Thinking about SWASH as a community-engaged research project: the feedback

I'm writing a series of blogs about SWASH, a repeated cross-sectional survey of the health and wellbeing of community-connected lesbian, bisexual, queer (LBQ) and other non-heterosexual identifying women in Sydney. It is run by a collaboration of researchers (myself and colleague Rachel Deacon) and ACON Health (Australia's largest community health organisation specialising in LGBTQ health). I've been... Continue Reading →

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Changes in social networks are associated with lesbian, bisexual and queer women quitting smoking

We've just published a paper in Drug and Alcohol Review based on formative survey research we conducted for the Smoke Free Still Fierce smoking cessation campaign (ACON developed with funding from Cancer Institute NSW). We produced a community report on the survey but this is a more sophisticated analysis that aimed to understand the differences... Continue Reading →

Australia’s longest running regular survey of lesbian, bisexual and queer women’s health is collecting data…

  Every two years since 1996 the SWASH survey has been asking lesbian, bisexual and queer women in Sydney about their sexual health, mental health, experiences of violence and abuse, tobacco and drug use, alcohol consumption, and health service engagement. In 2010, the survey started running biennially in Perth (as WWASH), and in 2014/5 we... Continue Reading →

SWASH 2016 is out!

We're launching the 2016 SWASH report on the health and wellbeing of lesbian, bisexual and queer women engaged with the Sydney LGBTIQ communities, at the LBQ Women's Health Conference tomorrow. Send it to your friends, your GP, and your MP! Check out past reports and more in-depth analyses.

‘Except as required by law’: Australian researchers’ legal rights and obligations regarding participant confidentiality

Researchers’ promises of confidentiality are often easily and genuinely made. However, our experience in research ethics review (Julie through an NGO-run ethics review committee; Anna through formally constituted university and hospital human research ethics committees), in qualitative research and in teaching qualitative research ethics has led us to think about the limits of these promises.... Continue Reading →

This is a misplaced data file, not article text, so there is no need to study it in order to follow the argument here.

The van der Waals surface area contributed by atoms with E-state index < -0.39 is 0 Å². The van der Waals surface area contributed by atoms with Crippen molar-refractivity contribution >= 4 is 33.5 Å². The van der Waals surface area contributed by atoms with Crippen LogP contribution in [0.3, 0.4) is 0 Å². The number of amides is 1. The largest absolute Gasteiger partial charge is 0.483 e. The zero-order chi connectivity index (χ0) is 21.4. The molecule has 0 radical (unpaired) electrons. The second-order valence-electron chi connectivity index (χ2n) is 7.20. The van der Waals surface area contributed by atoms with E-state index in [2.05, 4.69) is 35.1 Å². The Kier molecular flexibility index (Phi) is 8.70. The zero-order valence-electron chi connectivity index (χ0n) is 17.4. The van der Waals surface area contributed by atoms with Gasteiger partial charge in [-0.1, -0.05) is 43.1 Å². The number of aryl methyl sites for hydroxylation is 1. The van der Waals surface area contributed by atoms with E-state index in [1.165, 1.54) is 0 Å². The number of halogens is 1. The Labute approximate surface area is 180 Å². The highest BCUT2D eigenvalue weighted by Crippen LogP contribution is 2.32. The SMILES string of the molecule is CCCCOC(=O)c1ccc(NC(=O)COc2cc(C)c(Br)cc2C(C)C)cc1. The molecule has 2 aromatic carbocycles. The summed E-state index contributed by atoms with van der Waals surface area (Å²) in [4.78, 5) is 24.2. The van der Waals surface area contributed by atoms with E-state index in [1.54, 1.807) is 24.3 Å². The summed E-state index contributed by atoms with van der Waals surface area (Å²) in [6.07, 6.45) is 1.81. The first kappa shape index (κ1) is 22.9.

Earning the LGBTI (or being deliberate when describing our research): Reflections on the 9th National LGBTI Health Conference

I've just attended the 9th National LGBTI Health Conference in Canberra. The conference organisers had a very progressive approach to communicating with delegates - for the few months leading up to the conference they sent out short announcements (blog posts) about the papers to be presented, along with the more usual updates with delegate information.... Continue Reading →

How can ethics committees judge whether researchers are competent to conduct qualitative research?

[check out some more thoughts at the end of the post] I’ve just taught a session on ethics in qualitative research, part of an intensive course designed to give attendees an appreciation of the philosophical and ethical issues underlying research involving human participants. There was good representation from those who called themselves qual researchers, those... Continue Reading →

Putting my argument up front would have made my presentation better

I attended a workshop by Nick Hopwood on presenting qualitative research. It was full of tips and strategies - check out the storify - and useful frameworks; Hammersley’s framework for critical review of ethnography (reminding me again that I need to read Hammerlsey) and Kamler and Thompson’s framework for writing abstracts from their ‘Helping doctoral... Continue Reading →

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